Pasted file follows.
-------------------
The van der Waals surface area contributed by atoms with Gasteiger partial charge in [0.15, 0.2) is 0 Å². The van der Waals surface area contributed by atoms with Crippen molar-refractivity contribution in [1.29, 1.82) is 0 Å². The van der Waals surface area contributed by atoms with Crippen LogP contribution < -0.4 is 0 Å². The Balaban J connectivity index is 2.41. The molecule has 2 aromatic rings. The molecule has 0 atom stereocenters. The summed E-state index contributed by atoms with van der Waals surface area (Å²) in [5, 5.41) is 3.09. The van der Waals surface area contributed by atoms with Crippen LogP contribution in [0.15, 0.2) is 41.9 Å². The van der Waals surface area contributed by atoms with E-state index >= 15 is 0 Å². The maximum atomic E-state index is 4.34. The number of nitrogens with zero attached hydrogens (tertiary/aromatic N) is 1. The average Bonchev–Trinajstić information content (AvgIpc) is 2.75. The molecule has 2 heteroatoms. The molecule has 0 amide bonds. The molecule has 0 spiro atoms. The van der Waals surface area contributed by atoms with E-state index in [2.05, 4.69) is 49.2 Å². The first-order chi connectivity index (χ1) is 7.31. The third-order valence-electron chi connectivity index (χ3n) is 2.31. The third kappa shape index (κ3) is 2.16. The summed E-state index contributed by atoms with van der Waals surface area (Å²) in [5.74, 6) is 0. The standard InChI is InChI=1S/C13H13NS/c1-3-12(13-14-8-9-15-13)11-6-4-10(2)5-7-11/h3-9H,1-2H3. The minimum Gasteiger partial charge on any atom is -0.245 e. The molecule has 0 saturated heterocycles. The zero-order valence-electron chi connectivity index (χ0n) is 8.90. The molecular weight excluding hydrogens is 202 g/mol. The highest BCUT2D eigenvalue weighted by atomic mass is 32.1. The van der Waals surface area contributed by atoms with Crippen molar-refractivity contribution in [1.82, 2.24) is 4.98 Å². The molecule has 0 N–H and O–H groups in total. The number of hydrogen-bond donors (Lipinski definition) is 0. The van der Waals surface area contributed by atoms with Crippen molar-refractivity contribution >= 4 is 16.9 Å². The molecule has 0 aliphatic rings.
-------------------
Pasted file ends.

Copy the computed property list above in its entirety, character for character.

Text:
The van der Waals surface area contributed by atoms with Gasteiger partial charge in [0.15, 0.2) is 0 Å². The van der Waals surface area contributed by atoms with Crippen molar-refractivity contribution in [1.29, 1.82) is 0 Å². The van der Waals surface area contributed by atoms with Crippen LogP contribution < -0.4 is 0 Å². The Balaban J connectivity index is 2.41. The molecule has 2 aromatic rings. The molecule has 0 atom stereocenters. The summed E-state index contributed by atoms with van der Waals surface area (Å²) in [5, 5.41) is 3.09. The van der Waals surface area contributed by atoms with Crippen LogP contribution in [0.15, 0.2) is 41.9 Å². The van der Waals surface area contributed by atoms with E-state index >= 15 is 0 Å². The maximum atomic E-state index is 4.34. The number of nitrogens with zero attached hydrogens (tertiary/aromatic N) is 1. The average Bonchev–Trinajstić information content (AvgIpc) is 2.75. The molecule has 2 heteroatoms. The molecule has 0 amide bonds. The molecule has 0 spiro atoms. The van der Waals surface area contributed by atoms with E-state index in [2.05, 4.69) is 49.2 Å². The first-order chi connectivity index (χ1) is 7.31. The third-order valence-electron chi connectivity index (χ3n) is 2.31. The third kappa shape index (κ3) is 2.16. The summed E-state index contributed by atoms with van der Waals surface area (Å²) in [5.74, 6) is 0. The standard InChI is InChI=1S/C13H13NS/c1-3-12(13-14-8-9-15-13)11-6-4-10(2)5-7-11/h3-9H,1-2H3. The minimum Gasteiger partial charge on any atom is -0.245 e. The molecule has 0 saturated heterocycles. The zero-order valence-electron chi connectivity index (χ0n) is 8.90. The molecular weight excluding hydrogens is 202 g/mol. The highest BCUT2D eigenvalue weighted by atomic mass is 32.1. The van der Waals surface area contributed by atoms with Crippen molar-refractivity contribution in [1.82, 2.24) is 4.98 Å². The molecule has 0 N–H and O–H groups in total. The number of hydrogen-bond donors (Lipinski definition) is 0. The van der Waals surface area contributed by atoms with Crippen molar-refractivity contribution >= 4 is 16.9 Å². The molecule has 0 aliphatic rings.